Suffering and the often-accompanying evil affect every one of us at different intensities. Some of you have gone through painful hardship this past year. It could be health, it could be relationships. It could be death. It hurts. Does an all-seeing God care?
And why does a loving God even allow people to suffer?
Earlier this year I asked our readers if they could ask God one question, what would it be? I asked them to send their question on a card, and hundreds of questions came in. The majority of them had to do with the matter of suffering. Here are some of the replies:
• Why is there so much evil in the world, and why don’t you [God] stop it?
• Why do good, kind people suffer, and why do evil people prosper?
• Why did God allow evil to exist from the beginning of humanity?
• God, are you sad at the state of the world?
“Does a loving God use evil and suffering to accomplish a greater good?” And if so, how? We need more than an explanation to give us cold comfort. We need a hug.
On Oct. 7 I will be webcasting a live message on this subject that will be worth your while to listen to. It will be webcast from our annual Feast of Tabernacles celebration, coming from Lake Junaluska, North Carolina, in a message titled “Understanding Suffering in Order to Rejoice.” The Feast of Tabernacles is a time when the entire Church gathers annually to celebrate a coming world void of all the evil and pain that we see today. This prophecy of this new world best sums up our vision:
“‘Behold, the tabernacle of God is with men, and He will dwell with them, and they shall be His people. God Himself will be with them and be their God. And God will wipe away every tear from their eyes; there shall be no more death, nor sorrow, nor crying. There shall be no more pain, for the former things have passed away.’ Then He who sat on the throne said, ‘Behold, I make all things new’” (Revelation 21:3-5 Revelation 21:3-5 3 And I heard a great voice out of heaven saying, Behold, the tabernacle of God is with men, and he will dwell with them, and they shall be his people, and God himself shall be with them, and be their God.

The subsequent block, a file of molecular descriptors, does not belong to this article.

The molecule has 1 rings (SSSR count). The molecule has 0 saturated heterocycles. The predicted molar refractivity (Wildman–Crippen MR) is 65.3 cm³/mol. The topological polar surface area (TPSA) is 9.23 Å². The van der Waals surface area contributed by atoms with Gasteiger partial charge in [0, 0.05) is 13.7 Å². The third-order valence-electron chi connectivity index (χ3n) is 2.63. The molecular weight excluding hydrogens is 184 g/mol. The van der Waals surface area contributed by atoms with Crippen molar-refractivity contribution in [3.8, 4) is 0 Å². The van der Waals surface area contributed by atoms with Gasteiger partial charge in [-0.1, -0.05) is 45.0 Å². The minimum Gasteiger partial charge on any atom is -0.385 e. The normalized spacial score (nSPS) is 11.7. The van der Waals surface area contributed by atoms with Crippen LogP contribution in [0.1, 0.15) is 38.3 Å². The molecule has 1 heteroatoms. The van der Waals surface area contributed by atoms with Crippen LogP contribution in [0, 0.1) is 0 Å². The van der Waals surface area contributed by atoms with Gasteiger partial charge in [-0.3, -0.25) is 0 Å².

4 And God shall wipe away all tears from their eyes; and there shall be no more death, neither sorrow, nor crying, neither shall there be any more pain: for the former things are passed away.
5 And he that sat on the throne said, Behold, I make all things new. And he said to me, Write: for these words are true and faithful.
American King James Version×).
But some of the natural questions would be :
1. How did it ever get to where pain and suffering entered into the human experience?
2. Why did it have to happen?
3. How will God fix all this?
In my message we will see man was given free will and the ability to make choices. Suffering is the result of having free will.
So if it was the free will of human beings that actually caused suffering and evil, why didn’t God just create a world where moral freedom didn’t exist in the first place? That way evil and suffering wouldn’t exist either!
God could have made a world without evil by just taking away our free will to do it. It would have been very easy for Him to just simply say, “Well I’m going to make you all puppets and we’ll pull the strings and everybody will do everything right.”
However, God wanted a group of tested individuals who choose to love Him and to love others. You cannot love someone unless you have the choice to not love him or her.
Free will was the source of suffering as mankind made a bad choice followed by continuing bad choices that brought on suffering. But one of the points that I will make in this message is that free will is also the solution to suffering.
I will go on to show you that the much greater pathway to freedom from suffering lies in the purpose of Jesus Christ’s suffering, and God the Father allowing His own Son to die.
What did that do? And how does it relate to us?
This is just the tip of the iceberg of the subject, which is very near and dear to us and all mankind. I want to help us understand and be comforted by the answer to this biggest of all questions.
Join me on our Webcast at 3:00 p.m. Eastern Time on Saturday, Oct. 7 at https://www.ucg.org/webcast .